The earthworms-as-an-invasive-species issue is one that I'm just now starting to wrap my head around. If something I post here is erroneous, I hope someone will spot it and clear it up. Anyway, my understanding of this is that it's the "nightcrawler" that is involved here. Apparently this is an Asian species of earthworm and the problem with it invading forested areas is that it does too good a job of consuming/digesting leaf litter in theses forested areas. This is on the list here in Wisconsin, primarily for the more northern, forested parts of the state. Studies point to declining amounts of leaf litter on the forest floor in affected areas.
We have many other, native earthworm species present, like "redworms", that are not considered problematic.
It took me by surprise some years back when this news first started to surface. I had always considered any and all earthworms to be entirely beneficial, but this does make sense now that the reasons have come to my attention.
So, in short, not all earthworms, just the big nightcrawler types that are, indeed, invasive. I suspect though, that in our yards, gardens, and agricultural lands, this is not a problem.
Where my land is, in our state's transition zone between the forested north and the agricultural south, nightcrawlers are present, at least in the farm field part of the property. There, as here at home, you literally cannot sink a shovel into the soil without scooping up one or more of the big guys. As to whether it is damaging my particular woods, I do not see evidence of that.
Hope this helps, and by all means, if somebody has a more complete understanding of this issue, chime in.
Am of the opinion that the bark and leaves from same species of tree as the tree that you are planting makes the best mulch for that particular tree. That should most nearly match nature. Don't think I've ever actually done that to test it. Usually just use either pine straw or shredded hardwood, whichever I have at the time. Usually apply thin layer of compost on top of the backfill before adding the mulch.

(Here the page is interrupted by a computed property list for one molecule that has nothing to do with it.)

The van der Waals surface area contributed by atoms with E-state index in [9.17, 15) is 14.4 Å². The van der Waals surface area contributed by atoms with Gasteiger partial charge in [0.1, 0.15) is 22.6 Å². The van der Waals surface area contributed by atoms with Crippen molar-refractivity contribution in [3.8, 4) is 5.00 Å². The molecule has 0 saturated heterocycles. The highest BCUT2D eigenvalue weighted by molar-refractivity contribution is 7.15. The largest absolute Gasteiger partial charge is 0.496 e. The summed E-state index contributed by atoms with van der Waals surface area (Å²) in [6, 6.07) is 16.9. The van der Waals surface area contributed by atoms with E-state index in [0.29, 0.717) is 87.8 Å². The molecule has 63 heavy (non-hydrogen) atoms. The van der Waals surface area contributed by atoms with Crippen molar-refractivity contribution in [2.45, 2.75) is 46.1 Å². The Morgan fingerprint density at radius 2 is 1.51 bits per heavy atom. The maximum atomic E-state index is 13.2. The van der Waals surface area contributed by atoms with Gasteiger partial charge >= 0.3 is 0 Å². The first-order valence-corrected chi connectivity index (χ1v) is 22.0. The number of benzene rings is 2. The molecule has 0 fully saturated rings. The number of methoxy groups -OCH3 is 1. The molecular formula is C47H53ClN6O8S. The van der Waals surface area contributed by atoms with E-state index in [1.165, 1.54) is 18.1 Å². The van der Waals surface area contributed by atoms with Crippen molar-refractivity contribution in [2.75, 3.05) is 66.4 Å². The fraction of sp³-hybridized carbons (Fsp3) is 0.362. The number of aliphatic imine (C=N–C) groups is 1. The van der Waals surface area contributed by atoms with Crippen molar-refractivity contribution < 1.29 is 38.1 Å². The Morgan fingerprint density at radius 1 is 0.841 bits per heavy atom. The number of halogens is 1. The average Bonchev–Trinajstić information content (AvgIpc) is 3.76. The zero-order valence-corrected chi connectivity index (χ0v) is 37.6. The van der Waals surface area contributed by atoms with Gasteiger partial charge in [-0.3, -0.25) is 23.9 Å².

As I understand it the better soil caused by the invasive worms doesn't hurt the native plants, per se. The problem is the improved soil is now more appealing to more aggressive plants which outcompete the native plants causing a shift in the forest makeup.
Hey TJ, thanks for posting that, though I'm finding myself extremely doubtful. Not arguing with you, but I probably would be with whoever came up with that! My reasoning is simply that, where a given forest community has developed, it is a combo of site factors-including, of course, the soil-and seed-bearing mother plants being in proximity. I fail to see how, following the invasion of a given piece of woods by the Asian crawlers, suddenly buckthorn would spontaneously generate in that location even though it is not present nearby.
Am I missing something here? This just seems an incredible stretch. Could you by any chance refer me to some data on this topic? I'm finding it quite interesting. And BTW, for anyone reading this, know that I've been concerned about the invasive species issue for decades now. And I am a true lover of native plant communities, although I'm not a purist by any means. Buckthorn=always bad. Norway spruce in a Wisconsin woods=not only not a problem, but an enrichment of what's already there.......in my scheme of things.
I'd tend to agree with you, +om as it relates to the heart of an old growth forest. But with forests being farmed, sectionalized and clear cut, the "bad seed" becomes more available to both reforested areas as well as to what old growth is left. And that (soil fertility, friability) is just part of the dynamic. The way roots grow changes (more fiberous), fungi changes, soil macro organism change, etc. Not so bad on existing trees, more so on the next generation. It seems to me the U of Minn wrote about it, maybe UW as well.
Correction to the above poor wording. Should read that roots are more fiberous (dense) without worms.